Christopher Payne takes us back to when mental illness was even less understood than it is today in his pictures of former asylums taken between 2002 and 2008. These vast architectural relics cast sinister shadows on the modern human psyche. That was then, we tell ourselves. And it as awful. But an asylum is a refuge. It offers sanctuary and a safe place to be different. The Oxford English Dictionary says an asylum is “a benevolent institution according shelter and support to some class of the afflicted, the unfortunate, or destitute.”
Payne’s pictures show us the afterlife of once thriving buildings, vital and hulking parts of America’s mental health industry.
The late Dr Oliver Sachs writes an introduction to Payne’s book Asylum: Inside the Closed World of State Mental Hospitals.
We tend to think of mental hospitals as “snake pits”—places of nightmarish squalor and abuse—and this is how they have been portrayed in books and film. Few Americans, however, realize these institutions were once monuments of civic pride, built with noble intentions by leading architects and physicians, who envisioned the asylums as places of refuge, therapy, and healing.
For more than half the nation’s history, vast mental hospitals were a prominent feature of the American landscape. From the mid-nineteenth century to the early twentieth, more than 250 institutions for the insane were built throughout the United States; by 1948 they housed over half a million patients. But over the next thirty years, with the introduction of psychotropic drugs and policy shifts toward community-based care, patient populations declined dramatically, leaving many of these massive buildings neglected and abandoned.
From 2002 to 2008, I visited seventy institutions in thirty states, photographing palatial exteriors designed by famous architects and crumbling interiors that appeared as if the occupants had just left. I also documented how the hospitals functioned as self-contained cities, where almost everything of necessity was produced on site: food, water, power, and even clothing and shoes. Since many of these places have been demolished, the photographs serves as their final, official record.
Sachs wrote in 2009:
….it is salutary to hear the voice of an inmate, one Anna Agnew, judged insane in 1878 (such decisions, in those days, were made by a judge, not a physician) and “put away” in the Indiana Hospital for the Insane. Anna was admitted to the hospital after she made increasingly distraught attempts to kill herself and tried to kill one of her children with laudanum. She felt profound relief when the institution closed protectively around her, and most especially by having her madness recognized. As she later wrote:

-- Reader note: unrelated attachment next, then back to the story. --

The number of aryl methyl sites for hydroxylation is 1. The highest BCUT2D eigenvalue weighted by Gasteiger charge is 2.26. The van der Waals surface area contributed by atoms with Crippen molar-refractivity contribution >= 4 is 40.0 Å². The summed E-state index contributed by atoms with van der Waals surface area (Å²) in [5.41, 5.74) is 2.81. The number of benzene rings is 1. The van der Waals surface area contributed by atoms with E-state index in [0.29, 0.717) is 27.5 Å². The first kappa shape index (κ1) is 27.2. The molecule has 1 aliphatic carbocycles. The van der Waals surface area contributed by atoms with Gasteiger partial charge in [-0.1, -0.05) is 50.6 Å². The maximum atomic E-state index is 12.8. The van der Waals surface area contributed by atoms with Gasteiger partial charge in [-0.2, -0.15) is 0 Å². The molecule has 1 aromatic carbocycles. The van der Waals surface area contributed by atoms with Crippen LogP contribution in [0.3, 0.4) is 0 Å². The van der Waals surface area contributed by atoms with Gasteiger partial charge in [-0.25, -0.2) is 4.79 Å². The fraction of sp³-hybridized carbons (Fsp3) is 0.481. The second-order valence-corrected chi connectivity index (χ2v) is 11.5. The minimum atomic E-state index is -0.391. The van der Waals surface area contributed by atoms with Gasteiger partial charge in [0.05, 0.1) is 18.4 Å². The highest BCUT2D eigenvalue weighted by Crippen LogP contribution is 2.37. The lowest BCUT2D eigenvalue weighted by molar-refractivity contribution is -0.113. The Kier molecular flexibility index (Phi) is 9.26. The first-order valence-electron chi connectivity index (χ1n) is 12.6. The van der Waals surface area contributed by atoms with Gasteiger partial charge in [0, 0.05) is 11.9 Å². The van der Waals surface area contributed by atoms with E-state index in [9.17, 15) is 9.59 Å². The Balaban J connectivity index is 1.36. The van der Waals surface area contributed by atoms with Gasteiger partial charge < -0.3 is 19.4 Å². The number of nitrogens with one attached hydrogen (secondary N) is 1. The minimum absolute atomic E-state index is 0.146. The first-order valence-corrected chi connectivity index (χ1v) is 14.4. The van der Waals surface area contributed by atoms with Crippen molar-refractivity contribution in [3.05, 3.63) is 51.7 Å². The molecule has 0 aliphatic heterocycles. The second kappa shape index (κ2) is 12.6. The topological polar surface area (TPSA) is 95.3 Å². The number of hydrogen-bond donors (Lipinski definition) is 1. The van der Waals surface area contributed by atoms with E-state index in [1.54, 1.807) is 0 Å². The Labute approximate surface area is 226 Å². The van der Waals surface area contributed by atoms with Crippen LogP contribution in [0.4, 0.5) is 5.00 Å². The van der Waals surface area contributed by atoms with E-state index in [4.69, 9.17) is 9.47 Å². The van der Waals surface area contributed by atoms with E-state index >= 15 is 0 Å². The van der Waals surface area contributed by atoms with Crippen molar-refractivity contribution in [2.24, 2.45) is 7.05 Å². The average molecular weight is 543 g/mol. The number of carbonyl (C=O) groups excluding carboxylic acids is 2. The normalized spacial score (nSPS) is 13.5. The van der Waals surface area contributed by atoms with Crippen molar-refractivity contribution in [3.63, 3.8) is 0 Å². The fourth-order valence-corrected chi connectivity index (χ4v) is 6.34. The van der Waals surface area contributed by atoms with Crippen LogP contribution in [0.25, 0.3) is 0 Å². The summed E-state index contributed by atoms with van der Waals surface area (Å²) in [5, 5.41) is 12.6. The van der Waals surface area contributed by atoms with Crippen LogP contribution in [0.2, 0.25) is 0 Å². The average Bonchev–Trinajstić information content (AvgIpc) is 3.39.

Before I had been an inmate of the asylum a week, I felt a greater degree of contentment than I had felt for a year previous. Not that I was reconciled to life, but because my unhappy condition of mind was understood, and I was treated accordingly. Besides, I was surrounded by others in like bewildered, discontented mental states in whose miseries…I found myself becoming interested, my sympathies becoming aroused…. And at the same time, I too, was treated as an insane woman, a kindness not hitherto shown to me.
Dr. Hester being the first person kind enough to say to me in answer to my question, “Am I insane?” “Yes, madam, and very insane too!”… “But,” he continued, “we intend to benefit you all we can and our particular hope for you is the restraint of this place.”…I heard him [say] once, in reprimanding a negligent attendant: “I stand pledged to the State of Indiana to protect these unfortunates. I am the father, son, brother and husband of over three hundred women…and I’ll see that they are well taken care of!”
It’s that photo in particular, taken at the old Hudson River State Hospital in New York, that still confounds Payne:
“For some reason, everyone left their toothbrushes there,” he tells Laura Sullivan, guest host of weekends on All Things Considered. “The fact that this little box of toothbrushes had survived on the wall while the rooms around it were crumbling was incredible.”
Asylums offered a life with its own special protections and limitations, a simplified and narrowed life perhaps, but within this protective structure, the freedom to be as mad as one liked and, for some patients at least, to live through their psychoses and emerge from their depths as saner and stabler people.
In general, though, patients remained in asylums for the long term. There was little preparation for return to life outside, and perhaps after years cloistered in an asylum, residents became ‘institutionalized’ to some extent, and no longer desired, or could no longer face, the outside world.”
All images: © Christopher Payne